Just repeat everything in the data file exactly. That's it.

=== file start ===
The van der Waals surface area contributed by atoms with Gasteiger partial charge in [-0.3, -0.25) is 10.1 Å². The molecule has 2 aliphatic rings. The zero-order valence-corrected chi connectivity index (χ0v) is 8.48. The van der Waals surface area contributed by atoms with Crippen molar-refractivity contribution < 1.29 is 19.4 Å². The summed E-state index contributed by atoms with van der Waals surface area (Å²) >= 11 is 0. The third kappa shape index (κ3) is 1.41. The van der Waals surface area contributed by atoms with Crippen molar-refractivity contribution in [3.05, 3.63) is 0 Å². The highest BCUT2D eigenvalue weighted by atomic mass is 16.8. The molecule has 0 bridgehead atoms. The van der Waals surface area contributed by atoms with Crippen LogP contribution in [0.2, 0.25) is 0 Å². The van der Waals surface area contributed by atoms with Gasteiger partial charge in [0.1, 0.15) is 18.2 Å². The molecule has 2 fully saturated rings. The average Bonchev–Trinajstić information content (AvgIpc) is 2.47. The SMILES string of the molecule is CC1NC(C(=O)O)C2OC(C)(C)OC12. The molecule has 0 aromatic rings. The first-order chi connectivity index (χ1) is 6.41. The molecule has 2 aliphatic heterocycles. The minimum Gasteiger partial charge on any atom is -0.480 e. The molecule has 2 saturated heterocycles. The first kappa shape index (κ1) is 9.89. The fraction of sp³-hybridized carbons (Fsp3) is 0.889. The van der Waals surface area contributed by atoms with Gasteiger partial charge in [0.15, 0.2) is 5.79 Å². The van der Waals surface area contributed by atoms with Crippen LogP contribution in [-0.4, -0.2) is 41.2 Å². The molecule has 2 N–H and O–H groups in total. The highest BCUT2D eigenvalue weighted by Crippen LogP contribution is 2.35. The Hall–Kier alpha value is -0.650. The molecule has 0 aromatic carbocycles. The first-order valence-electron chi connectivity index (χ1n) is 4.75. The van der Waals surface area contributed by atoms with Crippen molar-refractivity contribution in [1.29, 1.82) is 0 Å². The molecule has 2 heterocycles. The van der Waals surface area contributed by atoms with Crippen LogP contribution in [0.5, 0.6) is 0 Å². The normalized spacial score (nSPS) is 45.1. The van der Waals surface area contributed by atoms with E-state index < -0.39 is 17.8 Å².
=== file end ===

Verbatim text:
The van der Waals surface area contributed by atoms with Gasteiger partial charge in [-0.3, -0.25) is 10.1 Å². The molecule has 2 aliphatic rings. The zero-order valence-corrected chi connectivity index (χ0v) is 8.48. The van der Waals surface area contributed by atoms with Crippen molar-refractivity contribution < 1.29 is 19.4 Å². The summed E-state index contributed by atoms with van der Waals surface area (Å²) >= 11 is 0. The third kappa shape index (κ3) is 1.41. The van der Waals surface area contributed by atoms with Crippen molar-refractivity contribution in [3.05, 3.63) is 0 Å². The highest BCUT2D eigenvalue weighted by atomic mass is 16.8. The molecule has 0 bridgehead atoms. The van der Waals surface area contributed by atoms with Crippen LogP contribution in [0.2, 0.25) is 0 Å². The van der Waals surface area contributed by atoms with Gasteiger partial charge in [0.1, 0.15) is 18.2 Å². The molecule has 2 fully saturated rings. The average Bonchev–Trinajstić information content (AvgIpc) is 2.47. The SMILES string of the molecule is CC1NC(C(=O)O)C2OC(C)(C)OC12. The molecule has 0 aromatic rings. The first-order chi connectivity index (χ1) is 6.41. The molecule has 2 aliphatic heterocycles. The minimum Gasteiger partial charge on any atom is -0.480 e. The molecule has 2 saturated heterocycles. The first kappa shape index (κ1) is 9.89. The fraction of sp³-hybridized carbons (Fsp3) is 0.889. The van der Waals surface area contributed by atoms with Gasteiger partial charge in [0.15, 0.2) is 5.79 Å². The van der Waals surface area contributed by atoms with Crippen LogP contribution in [-0.4, -0.2) is 41.2 Å². The molecule has 2 N–H and O–H groups in total. The highest BCUT2D eigenvalue weighted by Crippen LogP contribution is 2.35. The Hall–Kier alpha value is -0.650. The molecule has 0 aromatic carbocycles. The first-order valence-electron chi connectivity index (χ1n) is 4.75. The van der Waals surface area contributed by atoms with Crippen molar-refractivity contribution in [1.29, 1.82) is 0 Å². The molecule has 2 heterocycles. The van der Waals surface area contributed by atoms with Crippen LogP contribution in [0.5, 0.6) is 0 Å². The normalized spacial score (nSPS) is 45.1. The van der Waals surface area contributed by atoms with E-state index < -0.39 is 17.8 Å².